Monday, 18 February 2013

M is for Mojoceratops

Moving on to the letter 'M', we welcome another ceratopsian (horned) dinosaur to our Alberta dinosaurian alphabet with Mojoceratops

Mojoceratops has an interesting history, and invokes discussion of a common problem in palaeontology that we deal with constantly. As is often the case, Mojoceratops is known from partial remains, and in this case, it is known from several skull pieces, representing nearly an entire skull. First, Lambe found a partial skull, which he called "Eoceratops canadensis" in 1915 [1]. Unfortunately, this was based on a skull with no descriptive characters, and furthermore, is a juvenile. A few years later, Brown found another partial skull and named it "Chasmosaurus kaiseni", again from partial remains with few descriptive characters (albeit more than E. canadensis[2]. Even more difficult, a further specimen was named "Chasmosaurus canadensis". This specimen is the type specimen, of the species Mojoceratops perifania named by Nick Longrich in 2010, along with the previously mentioned specimens and other new specimens [3]. You might think the name is a bit funny, and you would be right. First of all, genus and species names are almost always derived from Latin or Greek, and 'mojo' is neither: it's derived from "20th century African-American English" [3]. Furthermore, it means just what you think it means. Longrich describes a mojo as "a magic charm or talisman often used to attract members of the opposite sex", referring to its large frill that may have been used in courtship. He distinguishes it from Chasmosaurus because it lacks a forward-curving process on the frill and reduced postorbital horns found in Chasmosaurus. Currently recognised specimens come mainly from southern Alberta in the Dinosaur Park Formation, while some may be found in southern Saskatchewan as well. The fossils come from the Late Cretaceous, about 75 million years ago. 
Artists impression of Mojoceratops perifania by Nobu Tamura. Note the large frill and orbital horns.
The complicated history of Mojoceratops makes it a somewhat controversial taxon. It does seem to be recognised as separate from Chasmosaurus, because it lacks specific features found in Chasmosaurus (like the curved processes and short orbital horns). However, the rules of zoological nomenclature are clear: the name that was first given to an animal takes precedent over any other name given to it, unless there is a valid reason not to. In the case of "Eoceratops canadensis", its non-descriptive and juvenile nature provide a good reason NOT to use this as a name. Moving to "Chasmosaurus kaiseni" provides us with another challenge. It is recognisably different from Chasmosaurus, and therefore should be given a new generic (as in the first name in species). Normally in these cases, a new generic name is erected, while the specific epithet ("kaiseni") is kept, to recognise the original name. However, Longrich chose to erect both a new generic and specific name. In one study, they refer to it as Mojoceratops kaiseni, recognising the original specific name [4]. This is often a problem in palaeontology, especially when looking at fossils that were found in the early 1900's. Making this species even more controversial, a recent study questioned its distinctiveness from Chasmosaurus [4]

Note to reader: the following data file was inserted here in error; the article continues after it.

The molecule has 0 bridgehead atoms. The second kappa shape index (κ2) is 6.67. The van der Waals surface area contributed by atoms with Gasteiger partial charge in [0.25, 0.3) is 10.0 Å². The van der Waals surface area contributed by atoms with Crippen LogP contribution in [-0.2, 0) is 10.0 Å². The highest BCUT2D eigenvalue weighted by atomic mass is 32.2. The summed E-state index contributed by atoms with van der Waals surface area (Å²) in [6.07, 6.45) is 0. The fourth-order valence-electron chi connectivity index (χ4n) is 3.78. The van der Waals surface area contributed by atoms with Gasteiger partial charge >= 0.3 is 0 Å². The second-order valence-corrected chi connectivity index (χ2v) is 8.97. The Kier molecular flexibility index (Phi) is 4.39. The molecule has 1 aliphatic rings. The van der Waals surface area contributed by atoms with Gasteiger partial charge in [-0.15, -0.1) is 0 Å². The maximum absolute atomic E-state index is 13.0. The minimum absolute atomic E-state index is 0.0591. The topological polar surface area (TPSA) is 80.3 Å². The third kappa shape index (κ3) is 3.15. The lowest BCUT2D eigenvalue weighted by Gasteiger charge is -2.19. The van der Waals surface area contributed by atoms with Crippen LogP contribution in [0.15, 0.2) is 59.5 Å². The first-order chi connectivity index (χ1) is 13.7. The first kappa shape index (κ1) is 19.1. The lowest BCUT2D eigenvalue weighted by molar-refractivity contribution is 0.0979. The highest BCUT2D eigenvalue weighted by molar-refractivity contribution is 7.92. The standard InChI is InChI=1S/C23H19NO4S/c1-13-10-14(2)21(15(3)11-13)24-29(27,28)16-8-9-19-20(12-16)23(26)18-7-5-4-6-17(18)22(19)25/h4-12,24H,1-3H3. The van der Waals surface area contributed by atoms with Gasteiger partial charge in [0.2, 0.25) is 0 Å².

In general, it's a bit of a mess, but it is currently recognised as a valid taxon. Hopefully this has given you a bit of insight into the complicated nature of naming fossils, and the struggles that follow.  Next week we'll carry on with the letter 'N', with an armoured dinosaur! 

Other 'M' dinosaurs found in Alberta:
Monoclonius (also a controversial ceratopsian)
Montanaceratops - a ceratopsian 

1 Lambe, L. 1915. On Eotriceratops canadensis, gen. nov., with remarks on other genera of Cretaceous horned dinosaurs. Canada Geological Survey, Museum Bulletin 12: 1-49.
2 Brown, B. 1933. A new longhorned Belly River ceratopsian. American Museum Novitates 669: 1-3.
3 Longrich, N.R. 2010. Mojoceratops perifania, a new chasmosaurine ceratopsid from the late Campanian of western Canada. Journal of Paleontology 84: 681-694.
4. Mallon, J.C., et al. 2011. Variation in the skull of Anchiceratops (Dinosauria, Ceratopsidae) from the Horseshoe Canyon Formation (Upper Cretaceous) of Alberta


  1. Hey dudes, great post! But I thought I'd point out one small error: Eotriceratops is actually a valid taxon (E. xerinsularis) from the Horseshoe Canyon Formation, and was named in 2007 by Wu et al. Eoceratops is the genus named by Lambe. The University of Alberta Paleontology Museum has one of the original "Eoceratops" skulls on display, UALVP 40, which was originally described by Gilmore (1923).

  2. Thanks for pointing that out Victoria! I definitely knew that, but somehow my brain decided that it was Eotriceratops rather than Eoceratops. I'll fix that right away!